I, Daniel Blake

 

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Social studies made with deep commitment are at the heart of Ken Loach's work and this is a supreme example of that.

 

I, Daniel Blake

Hayley Squires with Dave Johns

 

We can all be grateful that Ken Loach reconsidered his decision to retire from feature-film making which was taken after the appearance of Jimmy's Hall (2014). That film had many merits but it never felt on the level of his best work. I, Daniel Blake does, and I am even inclined to regard it as the most perfect of all his films.

 

With Loach working once again from a screenplay by Paul Laverty, there is much here that is very characteristic. This is a film without frills or fancy effects that comes from the heart as Loach portrays the suffering that can arise from the bureaucracy that surrounds and engulfs those in Britain who seek benefits or a jobseeker's allowance. One such is the 59-year-old widower Daniel Blake, a joiner assured by his doctor that, having suffered a heart attack, he is not fit for work. Nevertheless, he fails an assessment that would entitle him to benefits and, pending an appeal which could take months, his only way to get help is to follow procedures that require him to seek work and to prove that he is doing so, even though his health would prevent him from accepting any job offered.

 

The casting here is brilliant with Dave Johns as Daniel (not the first comedian used by Loach in a serious role to splendid effect) and Hayley Squires as Katie, the single mother from London with two young children who has been housed up in Newcastle where the film is set. The unsentimental bond that springs up when Daniel tries to help the poverty-stricken Katie enables Loach and Laverty to tell a story which, outspoken against the dehumanisation wrought by the system, also portrays human resilience. Also useful here is the fact that the absurdities of bureaucracy have their comic side even if their consequences can be tragic.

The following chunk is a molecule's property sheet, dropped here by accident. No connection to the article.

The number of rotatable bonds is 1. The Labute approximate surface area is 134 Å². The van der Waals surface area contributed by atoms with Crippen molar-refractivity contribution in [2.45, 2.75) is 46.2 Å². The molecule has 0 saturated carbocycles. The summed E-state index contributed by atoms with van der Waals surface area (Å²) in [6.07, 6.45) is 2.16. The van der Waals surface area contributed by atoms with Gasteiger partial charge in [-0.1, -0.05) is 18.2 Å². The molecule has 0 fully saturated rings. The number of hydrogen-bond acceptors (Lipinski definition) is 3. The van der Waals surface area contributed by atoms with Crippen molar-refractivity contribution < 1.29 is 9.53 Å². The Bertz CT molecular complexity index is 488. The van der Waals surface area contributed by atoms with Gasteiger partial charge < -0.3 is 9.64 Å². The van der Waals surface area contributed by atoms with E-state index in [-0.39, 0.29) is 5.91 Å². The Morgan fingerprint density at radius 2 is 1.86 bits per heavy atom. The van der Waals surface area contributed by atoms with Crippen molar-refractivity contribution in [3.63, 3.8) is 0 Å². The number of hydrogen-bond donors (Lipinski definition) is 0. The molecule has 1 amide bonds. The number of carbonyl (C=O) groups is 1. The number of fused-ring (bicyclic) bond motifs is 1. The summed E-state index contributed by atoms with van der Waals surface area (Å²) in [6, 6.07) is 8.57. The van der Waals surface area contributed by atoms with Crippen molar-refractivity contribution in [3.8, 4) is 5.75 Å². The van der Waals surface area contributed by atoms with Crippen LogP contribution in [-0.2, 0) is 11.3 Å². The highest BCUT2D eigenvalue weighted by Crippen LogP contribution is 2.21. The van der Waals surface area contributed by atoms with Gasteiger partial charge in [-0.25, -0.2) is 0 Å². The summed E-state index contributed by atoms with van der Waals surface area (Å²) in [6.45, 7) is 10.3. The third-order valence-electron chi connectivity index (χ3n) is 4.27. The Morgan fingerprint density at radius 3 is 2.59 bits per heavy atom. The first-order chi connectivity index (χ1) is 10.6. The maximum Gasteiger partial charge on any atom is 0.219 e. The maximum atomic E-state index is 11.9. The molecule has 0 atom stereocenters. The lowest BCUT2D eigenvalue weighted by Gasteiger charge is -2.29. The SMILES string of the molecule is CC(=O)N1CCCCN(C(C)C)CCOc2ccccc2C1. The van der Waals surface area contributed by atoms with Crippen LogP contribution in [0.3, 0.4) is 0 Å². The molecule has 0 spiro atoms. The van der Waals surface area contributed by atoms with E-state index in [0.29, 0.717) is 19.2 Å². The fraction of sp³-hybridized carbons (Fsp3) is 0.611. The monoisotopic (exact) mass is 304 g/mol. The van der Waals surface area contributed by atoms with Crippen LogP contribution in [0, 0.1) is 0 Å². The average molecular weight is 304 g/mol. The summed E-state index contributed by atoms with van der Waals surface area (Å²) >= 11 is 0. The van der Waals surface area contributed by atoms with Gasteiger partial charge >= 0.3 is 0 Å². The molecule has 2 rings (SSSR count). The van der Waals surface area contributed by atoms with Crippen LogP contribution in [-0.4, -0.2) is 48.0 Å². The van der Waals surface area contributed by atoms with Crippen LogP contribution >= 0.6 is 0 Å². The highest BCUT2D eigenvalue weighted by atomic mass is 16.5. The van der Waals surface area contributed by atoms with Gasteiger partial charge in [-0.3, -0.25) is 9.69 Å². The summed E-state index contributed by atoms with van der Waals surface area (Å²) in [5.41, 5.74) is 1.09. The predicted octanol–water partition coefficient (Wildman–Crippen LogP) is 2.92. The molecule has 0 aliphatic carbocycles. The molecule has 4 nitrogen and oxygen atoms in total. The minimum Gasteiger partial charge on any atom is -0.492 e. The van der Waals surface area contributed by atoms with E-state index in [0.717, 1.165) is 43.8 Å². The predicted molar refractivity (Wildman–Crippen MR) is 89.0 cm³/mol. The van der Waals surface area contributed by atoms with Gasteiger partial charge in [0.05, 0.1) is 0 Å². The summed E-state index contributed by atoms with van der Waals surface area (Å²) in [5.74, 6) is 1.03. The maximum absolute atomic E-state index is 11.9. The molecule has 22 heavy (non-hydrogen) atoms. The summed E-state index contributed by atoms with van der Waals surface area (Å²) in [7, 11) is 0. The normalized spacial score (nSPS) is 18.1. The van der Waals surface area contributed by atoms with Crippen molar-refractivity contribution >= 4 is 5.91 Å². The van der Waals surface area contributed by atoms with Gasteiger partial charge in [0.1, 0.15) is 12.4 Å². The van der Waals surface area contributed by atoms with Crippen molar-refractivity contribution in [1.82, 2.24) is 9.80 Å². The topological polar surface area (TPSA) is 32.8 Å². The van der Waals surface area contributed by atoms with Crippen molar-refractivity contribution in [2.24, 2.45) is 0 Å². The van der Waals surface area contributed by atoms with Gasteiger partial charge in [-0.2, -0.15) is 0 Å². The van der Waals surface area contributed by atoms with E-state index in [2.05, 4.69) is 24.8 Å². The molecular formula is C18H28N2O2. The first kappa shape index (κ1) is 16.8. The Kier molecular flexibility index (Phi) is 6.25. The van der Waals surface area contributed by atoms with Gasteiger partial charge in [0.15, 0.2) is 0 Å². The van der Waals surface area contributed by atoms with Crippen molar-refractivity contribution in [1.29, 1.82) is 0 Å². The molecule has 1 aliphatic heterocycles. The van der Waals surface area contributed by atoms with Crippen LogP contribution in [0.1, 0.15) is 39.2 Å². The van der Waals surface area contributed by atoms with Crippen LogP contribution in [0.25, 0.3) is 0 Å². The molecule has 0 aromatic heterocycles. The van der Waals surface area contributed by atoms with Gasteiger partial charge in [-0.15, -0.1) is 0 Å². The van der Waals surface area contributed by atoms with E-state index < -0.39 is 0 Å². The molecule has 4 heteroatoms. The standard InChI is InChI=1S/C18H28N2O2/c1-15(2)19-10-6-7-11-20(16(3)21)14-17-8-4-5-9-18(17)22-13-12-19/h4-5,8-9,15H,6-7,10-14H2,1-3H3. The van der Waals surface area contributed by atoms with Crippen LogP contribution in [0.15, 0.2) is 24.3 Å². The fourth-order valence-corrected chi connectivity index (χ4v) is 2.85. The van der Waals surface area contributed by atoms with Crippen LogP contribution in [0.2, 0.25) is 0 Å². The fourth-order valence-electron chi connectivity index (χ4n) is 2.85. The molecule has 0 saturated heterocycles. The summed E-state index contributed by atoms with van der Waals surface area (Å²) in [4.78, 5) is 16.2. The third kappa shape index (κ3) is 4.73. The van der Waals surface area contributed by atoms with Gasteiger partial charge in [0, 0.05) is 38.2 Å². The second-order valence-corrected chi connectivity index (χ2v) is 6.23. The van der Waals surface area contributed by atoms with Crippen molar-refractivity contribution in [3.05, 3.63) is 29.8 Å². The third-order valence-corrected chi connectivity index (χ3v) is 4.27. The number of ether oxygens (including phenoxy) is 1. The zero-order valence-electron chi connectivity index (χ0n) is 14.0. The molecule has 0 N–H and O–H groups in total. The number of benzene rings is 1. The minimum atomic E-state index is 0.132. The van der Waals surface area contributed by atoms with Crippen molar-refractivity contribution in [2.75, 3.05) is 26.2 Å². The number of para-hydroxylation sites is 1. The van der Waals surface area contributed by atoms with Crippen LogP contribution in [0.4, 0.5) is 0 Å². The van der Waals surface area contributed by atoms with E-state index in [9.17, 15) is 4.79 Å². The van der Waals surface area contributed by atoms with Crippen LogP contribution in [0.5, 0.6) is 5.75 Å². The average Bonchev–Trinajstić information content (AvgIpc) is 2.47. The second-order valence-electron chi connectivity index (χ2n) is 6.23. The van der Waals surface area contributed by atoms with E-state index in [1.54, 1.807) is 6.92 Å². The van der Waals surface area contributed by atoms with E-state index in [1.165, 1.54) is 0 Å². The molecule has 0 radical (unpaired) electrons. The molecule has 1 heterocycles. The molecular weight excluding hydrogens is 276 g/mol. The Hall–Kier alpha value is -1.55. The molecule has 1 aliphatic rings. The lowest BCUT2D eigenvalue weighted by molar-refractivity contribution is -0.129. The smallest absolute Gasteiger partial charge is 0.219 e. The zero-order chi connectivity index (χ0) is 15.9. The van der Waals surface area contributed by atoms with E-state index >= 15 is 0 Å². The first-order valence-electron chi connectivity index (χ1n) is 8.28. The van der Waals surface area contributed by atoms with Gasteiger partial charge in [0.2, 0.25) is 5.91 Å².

With a limited use of music and an absolute sense of everyday realism (Robbie Ryan's splendid photography being geared to supporting that), I, Daniel Blake is a marvellous achievement and one which seems to have come before us at the very moment when the issues highlighted by the film are likely to make the nation sit up and take notice. The film is spot on from the start (with questions from a form to be filled in heard behind the opening credits ahead of any images) to the impact of its conclusion. Here Laverty has found the perfect context in which to incorporate words that in other circumstances might have stood out as a self-conscious rendering of the film's message but which, as handled, are as persuasive as they are powerful. If this is, indeed, Ken Loach's last feature film, he has ended his career with a work that finds him on peak form.  

 

MANSEL STIMPSON

 

Cast: Dave Johns, Hayley Squires, Brianna Shann, Dylan Phillip McKiernan, Kate Rutter, Sharon Percy, Kema Sikazwe, Steven Richens.


Dir Ken Loach, Pro Rebecca O'Brien, Screenplay Paul Laverty, Ph Robbie Ryan, Pro Des Fergus Clegg and Linda Wilson, Ed Jonathan Morris, Music George Fenton, Costumes Joanne Slater.


Sixteen Films/Why Not Productions/Wild Bunch/BFI/BBCFilms/Les Films du Fleuve/France 2 CinĂ©ma-Entertainment One. 
100 mins. UK/France/Belgium. 2016. Rel: 21 October 2016. Cert. 15
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